John Lawson on Saturday 30 May 2015
"I have a huge bamboo in my garden which I love but all of a sudden the leaves have been stripped now all I've got is canes. Whats happenedo it."
Brenda on Thursday 4 June 2015
"I have just started composting. I have several Elephant Ear plants and since their leaves are poisonous, I was wondering if it is safe to compost them. Thank you. "
Sheree Moutria on Tuesday 20 October 2015
"I also have some clumping bamboo (Alphone Karr) that has lost its leaves. Is this normal after a few years, or should I be concerned about disease, etc.? That is, will new leaves be regenerated, or am I looking at removal? Thanks!"
Roger on Thursday 21 April 2016
"I was informed from a gardener from Mona River Ndwedwe that he put leaves on all his vegetable plants and no he is enjoining the benefits. I just threw some on all my chilies as I cannot plant others due to monkey problems in our area . Is there any things that I can plant which they wont attack."
Allimuthu Perumal on Friday 27 May 2016
"I note that some of my chilli fruits are looking good as per my farmer friend , he saw the leaves I threw around them."
Allimuthu Perumal on Friday 17 June 2016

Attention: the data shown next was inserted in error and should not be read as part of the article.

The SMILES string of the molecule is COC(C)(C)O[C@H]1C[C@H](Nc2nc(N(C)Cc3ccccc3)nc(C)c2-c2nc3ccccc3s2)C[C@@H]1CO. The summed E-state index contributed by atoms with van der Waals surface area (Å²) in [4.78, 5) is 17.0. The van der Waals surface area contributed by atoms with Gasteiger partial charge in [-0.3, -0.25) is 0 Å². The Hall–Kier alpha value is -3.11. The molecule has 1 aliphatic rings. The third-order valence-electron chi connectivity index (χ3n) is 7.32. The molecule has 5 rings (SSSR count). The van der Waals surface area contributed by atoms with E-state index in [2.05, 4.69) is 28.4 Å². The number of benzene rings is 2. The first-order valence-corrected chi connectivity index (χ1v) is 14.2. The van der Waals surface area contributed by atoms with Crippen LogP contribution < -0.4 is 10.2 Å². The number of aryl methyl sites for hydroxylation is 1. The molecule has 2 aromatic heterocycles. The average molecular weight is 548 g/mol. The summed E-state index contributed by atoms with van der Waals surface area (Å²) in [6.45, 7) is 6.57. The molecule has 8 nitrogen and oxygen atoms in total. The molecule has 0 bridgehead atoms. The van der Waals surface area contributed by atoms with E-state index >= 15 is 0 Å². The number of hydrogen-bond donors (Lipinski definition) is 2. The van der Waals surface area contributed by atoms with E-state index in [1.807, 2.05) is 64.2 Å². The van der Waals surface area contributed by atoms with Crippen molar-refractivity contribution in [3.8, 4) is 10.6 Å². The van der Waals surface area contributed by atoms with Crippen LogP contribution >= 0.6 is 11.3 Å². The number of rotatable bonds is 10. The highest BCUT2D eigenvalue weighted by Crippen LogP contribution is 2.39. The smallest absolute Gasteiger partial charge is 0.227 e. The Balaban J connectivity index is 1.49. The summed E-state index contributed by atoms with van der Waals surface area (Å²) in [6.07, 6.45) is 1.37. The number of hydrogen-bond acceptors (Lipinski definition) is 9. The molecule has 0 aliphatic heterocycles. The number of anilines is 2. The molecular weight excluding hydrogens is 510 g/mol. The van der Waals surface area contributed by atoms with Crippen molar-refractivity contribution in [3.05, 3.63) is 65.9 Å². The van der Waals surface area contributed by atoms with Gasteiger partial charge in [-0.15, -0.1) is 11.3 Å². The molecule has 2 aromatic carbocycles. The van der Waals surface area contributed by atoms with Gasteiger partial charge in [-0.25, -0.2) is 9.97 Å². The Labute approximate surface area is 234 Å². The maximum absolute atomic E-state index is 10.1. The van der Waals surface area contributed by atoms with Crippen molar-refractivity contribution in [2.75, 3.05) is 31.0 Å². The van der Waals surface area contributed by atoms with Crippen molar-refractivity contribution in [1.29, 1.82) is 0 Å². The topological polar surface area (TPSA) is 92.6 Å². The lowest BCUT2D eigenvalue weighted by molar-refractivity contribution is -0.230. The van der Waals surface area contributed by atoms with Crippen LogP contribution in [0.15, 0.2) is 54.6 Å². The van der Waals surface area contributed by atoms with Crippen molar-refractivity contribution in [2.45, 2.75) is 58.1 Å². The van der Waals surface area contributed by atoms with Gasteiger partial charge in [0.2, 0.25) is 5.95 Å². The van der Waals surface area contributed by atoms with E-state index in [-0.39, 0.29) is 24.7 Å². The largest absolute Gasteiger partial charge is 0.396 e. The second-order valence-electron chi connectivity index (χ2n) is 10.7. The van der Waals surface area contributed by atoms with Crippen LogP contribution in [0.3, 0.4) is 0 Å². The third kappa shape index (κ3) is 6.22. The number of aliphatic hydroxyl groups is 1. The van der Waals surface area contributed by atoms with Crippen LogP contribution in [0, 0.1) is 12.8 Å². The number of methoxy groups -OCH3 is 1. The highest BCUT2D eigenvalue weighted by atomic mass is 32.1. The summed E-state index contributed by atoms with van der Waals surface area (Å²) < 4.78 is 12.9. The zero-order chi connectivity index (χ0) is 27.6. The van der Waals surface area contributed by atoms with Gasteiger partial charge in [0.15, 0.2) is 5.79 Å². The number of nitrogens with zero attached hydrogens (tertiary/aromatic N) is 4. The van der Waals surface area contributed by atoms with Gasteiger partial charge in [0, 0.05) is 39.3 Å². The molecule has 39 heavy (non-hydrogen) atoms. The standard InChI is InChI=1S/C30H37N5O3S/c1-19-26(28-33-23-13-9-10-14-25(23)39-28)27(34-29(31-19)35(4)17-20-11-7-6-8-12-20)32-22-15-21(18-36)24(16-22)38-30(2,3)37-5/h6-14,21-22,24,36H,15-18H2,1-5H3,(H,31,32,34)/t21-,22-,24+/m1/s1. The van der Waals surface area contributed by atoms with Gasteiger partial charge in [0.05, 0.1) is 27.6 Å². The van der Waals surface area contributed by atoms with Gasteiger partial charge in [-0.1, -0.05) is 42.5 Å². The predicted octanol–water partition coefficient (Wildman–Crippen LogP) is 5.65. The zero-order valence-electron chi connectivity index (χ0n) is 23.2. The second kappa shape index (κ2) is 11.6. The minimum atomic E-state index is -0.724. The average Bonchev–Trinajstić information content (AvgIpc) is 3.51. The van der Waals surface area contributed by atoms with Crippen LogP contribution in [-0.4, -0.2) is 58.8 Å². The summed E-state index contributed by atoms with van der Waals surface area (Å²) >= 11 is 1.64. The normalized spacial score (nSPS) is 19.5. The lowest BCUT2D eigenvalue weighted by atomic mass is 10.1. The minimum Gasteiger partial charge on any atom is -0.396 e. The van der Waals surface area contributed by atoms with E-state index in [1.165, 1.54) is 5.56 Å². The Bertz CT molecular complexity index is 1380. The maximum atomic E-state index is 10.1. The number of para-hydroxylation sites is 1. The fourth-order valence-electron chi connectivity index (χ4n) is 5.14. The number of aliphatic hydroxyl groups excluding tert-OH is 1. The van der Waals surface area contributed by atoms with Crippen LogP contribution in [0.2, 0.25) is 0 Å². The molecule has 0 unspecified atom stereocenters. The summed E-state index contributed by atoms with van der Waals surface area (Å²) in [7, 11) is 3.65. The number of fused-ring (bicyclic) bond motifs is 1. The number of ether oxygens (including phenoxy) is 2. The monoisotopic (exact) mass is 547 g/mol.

"Can leaves slow down the plant growing process in the first year? I use to have a nice garden every year but last fall I put leaves directly in the garden mixed them with the earth and now all my plants are turning yellow and not growing... I don't know what to do ... Can somebody give me an opinion, any suggestion? "
Constantin on Sunday 19 June 2016
"LEAVES ARE GREAT FOR VEG GARDENS,I FIND FOR MYSELF ,CRUSHING THEM UP WITH LAWN MOWER,AND ADDING RABBIT MANURE AND SOME COFFEE GRONDS IN A BLACK BAG.LEFTOVER WINTER WITH LOTS OF SMALL HOLES TURN THEM INTO QUICK COMPOST NOT ONLY THAT BUT LOTS OF WORMS CRAWL INTO BAG ,AFTER IT KOOLS , I LEAVE TILL SPRING,ABOUT APRIL HERE THEN LET MY TOMATOES GROW FOR 2 OR 3 WEEKS THEN ADD THEM WOW HUGE DIFF IN MY GARDEN NO WEEDS LOTSSSSSSS OF WORMS, THEY LOVE COFFEE GROUNDS AND REALLLYYYYYY LOVE RABBIT MANUR WHEN WET TU "
bobby on Monday 5 December 2016